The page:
Police sources have told InSight Crime the city of Cali — the capital of Colombia’s Pacific coast drug trafficking territory — is “in criminal chaos,” as the fallout from the implosion of the Rastrojos continues to manifest itself in extreme violence.
So far this year, authorities have recorded 1,677 murders — with 205 of the victims minors — in Cali, meaning the city is one course to retain its position as the most violent of Colombia’s main cities.
Police told InSight Crime the violence is a result of a complex series of territorial battles fought by street gangs and the mid-sized criminal structures known as “oficinas de cobro.” Some of the oficinas de cobro formed part of the Rastrojos network, while others are backed by Colombia’s dominant criminal group, the Urabeños.
However, the situation has grown so convoluted that police noted there had even been cases of Urabeños-backed structures confronting other groups with the same criminal patrons.
Violence in the city has recently been in the spotlight following the massacre of eight people in a Cali disco on November 8, with three of the victims believed to have been members of an oficina de cobro ran by a former Rastrojos commanders, Jorge Dominguez, alias “Palustre,” who was recently arrested in Ecuador.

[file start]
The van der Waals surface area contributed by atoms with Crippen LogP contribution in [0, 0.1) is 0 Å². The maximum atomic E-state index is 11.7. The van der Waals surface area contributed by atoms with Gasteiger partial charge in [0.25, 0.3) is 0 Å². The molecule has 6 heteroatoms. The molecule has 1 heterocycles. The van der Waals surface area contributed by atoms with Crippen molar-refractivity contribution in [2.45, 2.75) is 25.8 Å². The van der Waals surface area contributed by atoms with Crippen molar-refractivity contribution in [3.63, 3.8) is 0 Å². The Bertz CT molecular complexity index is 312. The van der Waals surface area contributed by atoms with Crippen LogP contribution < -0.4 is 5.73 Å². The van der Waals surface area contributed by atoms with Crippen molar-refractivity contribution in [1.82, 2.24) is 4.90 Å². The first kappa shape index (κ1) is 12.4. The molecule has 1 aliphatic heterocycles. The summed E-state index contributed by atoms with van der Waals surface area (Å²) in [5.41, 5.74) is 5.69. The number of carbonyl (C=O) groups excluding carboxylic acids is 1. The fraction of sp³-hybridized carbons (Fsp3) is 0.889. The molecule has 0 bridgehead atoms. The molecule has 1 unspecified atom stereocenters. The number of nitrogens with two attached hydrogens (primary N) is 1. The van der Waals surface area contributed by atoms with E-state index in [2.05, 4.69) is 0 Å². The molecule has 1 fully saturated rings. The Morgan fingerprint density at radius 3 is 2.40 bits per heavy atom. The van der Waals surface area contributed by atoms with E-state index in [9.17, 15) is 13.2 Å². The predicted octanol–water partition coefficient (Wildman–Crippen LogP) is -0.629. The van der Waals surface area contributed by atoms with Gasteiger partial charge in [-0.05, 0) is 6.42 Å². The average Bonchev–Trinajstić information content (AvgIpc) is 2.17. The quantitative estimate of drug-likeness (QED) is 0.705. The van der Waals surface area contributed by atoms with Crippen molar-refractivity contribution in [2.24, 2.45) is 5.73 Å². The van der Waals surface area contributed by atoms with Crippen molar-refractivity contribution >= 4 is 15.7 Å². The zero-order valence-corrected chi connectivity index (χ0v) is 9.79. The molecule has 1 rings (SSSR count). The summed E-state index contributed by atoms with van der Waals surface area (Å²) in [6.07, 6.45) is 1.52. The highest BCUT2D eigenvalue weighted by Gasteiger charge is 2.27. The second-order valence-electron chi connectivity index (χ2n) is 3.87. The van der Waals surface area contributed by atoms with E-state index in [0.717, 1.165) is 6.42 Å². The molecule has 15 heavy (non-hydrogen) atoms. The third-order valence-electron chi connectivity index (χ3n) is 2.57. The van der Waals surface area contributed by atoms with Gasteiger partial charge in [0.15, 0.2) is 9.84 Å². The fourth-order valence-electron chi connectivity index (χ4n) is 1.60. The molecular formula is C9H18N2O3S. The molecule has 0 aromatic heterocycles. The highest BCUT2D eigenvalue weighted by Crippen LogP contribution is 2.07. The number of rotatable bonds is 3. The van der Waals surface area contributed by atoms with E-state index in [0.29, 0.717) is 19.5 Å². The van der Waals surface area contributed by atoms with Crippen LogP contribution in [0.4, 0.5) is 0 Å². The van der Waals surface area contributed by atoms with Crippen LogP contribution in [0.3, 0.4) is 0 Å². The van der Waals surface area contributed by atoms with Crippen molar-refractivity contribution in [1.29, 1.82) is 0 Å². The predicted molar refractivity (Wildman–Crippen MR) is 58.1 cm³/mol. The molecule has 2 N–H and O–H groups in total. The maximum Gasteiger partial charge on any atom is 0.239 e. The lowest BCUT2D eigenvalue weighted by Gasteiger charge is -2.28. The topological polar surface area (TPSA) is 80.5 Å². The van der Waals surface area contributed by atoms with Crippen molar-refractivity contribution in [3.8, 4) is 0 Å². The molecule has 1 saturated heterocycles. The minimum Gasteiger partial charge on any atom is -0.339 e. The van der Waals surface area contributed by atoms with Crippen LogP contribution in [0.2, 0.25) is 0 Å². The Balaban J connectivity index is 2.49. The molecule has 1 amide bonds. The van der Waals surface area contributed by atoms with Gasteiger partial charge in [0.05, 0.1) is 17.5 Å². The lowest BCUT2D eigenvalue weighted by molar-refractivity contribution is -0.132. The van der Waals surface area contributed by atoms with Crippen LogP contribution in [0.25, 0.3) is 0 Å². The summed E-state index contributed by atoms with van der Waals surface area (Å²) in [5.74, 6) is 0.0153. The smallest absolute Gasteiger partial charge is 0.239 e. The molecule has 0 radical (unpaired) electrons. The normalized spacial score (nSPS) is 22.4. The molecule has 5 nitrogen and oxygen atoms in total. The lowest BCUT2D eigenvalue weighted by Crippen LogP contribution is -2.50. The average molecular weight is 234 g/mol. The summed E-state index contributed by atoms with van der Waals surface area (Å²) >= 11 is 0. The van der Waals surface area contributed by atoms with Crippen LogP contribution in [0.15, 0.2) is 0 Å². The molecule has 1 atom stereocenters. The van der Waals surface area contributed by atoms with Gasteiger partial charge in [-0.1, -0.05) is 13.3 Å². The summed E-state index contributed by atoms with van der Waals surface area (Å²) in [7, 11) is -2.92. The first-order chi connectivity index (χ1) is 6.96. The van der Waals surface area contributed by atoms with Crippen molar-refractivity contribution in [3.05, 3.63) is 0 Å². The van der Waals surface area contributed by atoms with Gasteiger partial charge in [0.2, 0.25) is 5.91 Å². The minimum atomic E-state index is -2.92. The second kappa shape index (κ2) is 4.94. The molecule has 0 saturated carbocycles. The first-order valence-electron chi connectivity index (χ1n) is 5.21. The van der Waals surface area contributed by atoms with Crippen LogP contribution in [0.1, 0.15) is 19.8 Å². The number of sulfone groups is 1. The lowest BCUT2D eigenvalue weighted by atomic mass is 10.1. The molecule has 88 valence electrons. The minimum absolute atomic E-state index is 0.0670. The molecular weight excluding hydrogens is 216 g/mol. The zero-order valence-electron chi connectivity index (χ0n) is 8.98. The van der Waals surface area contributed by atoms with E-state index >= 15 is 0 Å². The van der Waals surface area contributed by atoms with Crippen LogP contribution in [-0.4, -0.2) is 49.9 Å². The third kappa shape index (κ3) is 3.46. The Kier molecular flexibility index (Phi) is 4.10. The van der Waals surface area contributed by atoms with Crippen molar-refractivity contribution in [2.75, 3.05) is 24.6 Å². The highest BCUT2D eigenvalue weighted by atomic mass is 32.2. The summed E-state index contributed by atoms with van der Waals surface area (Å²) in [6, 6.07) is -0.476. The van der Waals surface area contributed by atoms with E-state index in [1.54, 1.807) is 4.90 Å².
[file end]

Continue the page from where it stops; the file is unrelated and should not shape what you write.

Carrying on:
InSight Crime Analysis
Cali has long been the epicenter of drug trafficking in Colombia’s Pacific region, first as home to the Cali Cartel, then as a money laundering hub for their successors in the Norte del Valle Cartel (NDVC).
The current chaos can be traced to the role of former NDVC trafficker Javier Antonio Calle Serna, alias “Comba,” who was instrumental in establishing oficinas de cobro in the city. Comba went on to lead the Rastrojos, drawing much of his strength from the urban networks he had set up in the city.
When Comba surrendered in 2012 — in the process giving up many of his associates — the Rastrojos imploded rapidly, creating a power vacuum across their territories.
SEE ALSO: Comba Profile
Colombia’s current top criminal group, the Urabeños, have tried to take advantage of the turmoil by stepping up their campaign to control Cali. However, while the Rastrojos may now be finished as a coordinated national organization the fragmented remnants remain very powerful locally– particularly the Cali oficinas de cobro — and the Urabeños have faced stiff competition.
The Urabeños waged a similar campaign in the city of Medellin, taking advantage of a weakened and fragmented rival — in this case the Oficina de Envigado — and contracting local criminal networks and oficinas de cobro to wage war on their behalf. However, while Medellin seems to be stabilizing after the two sides brokered a truce, there is no sign of any agreement in Cali, and instead the city looks set for more violence and chaos.